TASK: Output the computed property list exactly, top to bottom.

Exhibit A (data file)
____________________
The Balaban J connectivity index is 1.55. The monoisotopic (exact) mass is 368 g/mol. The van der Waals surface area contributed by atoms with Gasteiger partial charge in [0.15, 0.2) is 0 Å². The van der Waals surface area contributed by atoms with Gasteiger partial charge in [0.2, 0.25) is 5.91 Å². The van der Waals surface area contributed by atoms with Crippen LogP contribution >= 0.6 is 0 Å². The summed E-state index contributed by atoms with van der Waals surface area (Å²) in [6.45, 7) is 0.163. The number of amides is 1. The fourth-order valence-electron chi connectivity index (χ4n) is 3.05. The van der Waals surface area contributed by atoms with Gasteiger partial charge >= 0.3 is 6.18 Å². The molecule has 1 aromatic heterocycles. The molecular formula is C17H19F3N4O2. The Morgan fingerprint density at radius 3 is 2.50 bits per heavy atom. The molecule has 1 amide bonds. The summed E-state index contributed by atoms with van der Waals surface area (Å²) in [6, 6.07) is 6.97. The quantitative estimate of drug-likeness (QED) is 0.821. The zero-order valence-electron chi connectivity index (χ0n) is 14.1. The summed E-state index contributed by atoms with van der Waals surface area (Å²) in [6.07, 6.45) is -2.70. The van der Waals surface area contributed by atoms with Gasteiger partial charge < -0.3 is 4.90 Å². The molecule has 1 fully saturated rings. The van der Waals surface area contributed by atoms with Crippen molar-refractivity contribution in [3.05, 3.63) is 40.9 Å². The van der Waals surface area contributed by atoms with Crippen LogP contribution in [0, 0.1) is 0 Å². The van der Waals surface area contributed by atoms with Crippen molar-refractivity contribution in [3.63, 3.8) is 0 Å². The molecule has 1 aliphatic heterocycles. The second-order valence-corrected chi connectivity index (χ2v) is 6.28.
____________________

The Balaban J connectivity index is 1.55. The monoisotopic (exact) mass is 368 g/mol. The van der Waals surface area contributed by atoms with Gasteiger partial charge in [0.15, 0.2) is 0 Å². The van der Waals surface area contributed by atoms with Gasteiger partial charge in [0.2, 0.25) is 5.91 Å². The van der Waals surface area contributed by atoms with Crippen LogP contribution >= 0.6 is 0 Å². The summed E-state index contributed by atoms with van der Waals surface area (Å²) in [6.45, 7) is 0.163. The number of amides is 1. The fourth-order valence-electron chi connectivity index (χ4n) is 3.05. The van der Waals surface area contributed by atoms with Gasteiger partial charge >= 0.3 is 6.18 Å². The molecule has 1 aromatic heterocycles. The molecular formula is C17H19F3N4O2. The Morgan fingerprint density at radius 3 is 2.50 bits per heavy atom. The molecule has 1 amide bonds. The summed E-state index contributed by atoms with van der Waals surface area (Å²) in [6, 6.07) is 6.97. The quantitative estimate of drug-likeness (QED) is 0.821. The zero-order valence-electron chi connectivity index (χ0n) is 14.1. The summed E-state index contributed by atoms with van der Waals surface area (Å²) in [6.07, 6.45) is -2.70. The van der Waals surface area contributed by atoms with Gasteiger partial charge < -0.3 is 4.90 Å². The molecule has 1 fully saturated rings. The van der Waals surface area contributed by atoms with Crippen molar-refractivity contribution in [3.05, 3.63) is 40.9 Å². The van der Waals surface area contributed by atoms with Crippen LogP contribution in [0, 0.1) is 0 Å². The van der Waals surface area contributed by atoms with Crippen molar-refractivity contribution in [3.63, 3.8) is 0 Å². The molecule has 1 aliphatic heterocycles. The second-order valence-corrected chi connectivity index (χ2v) is 6.28.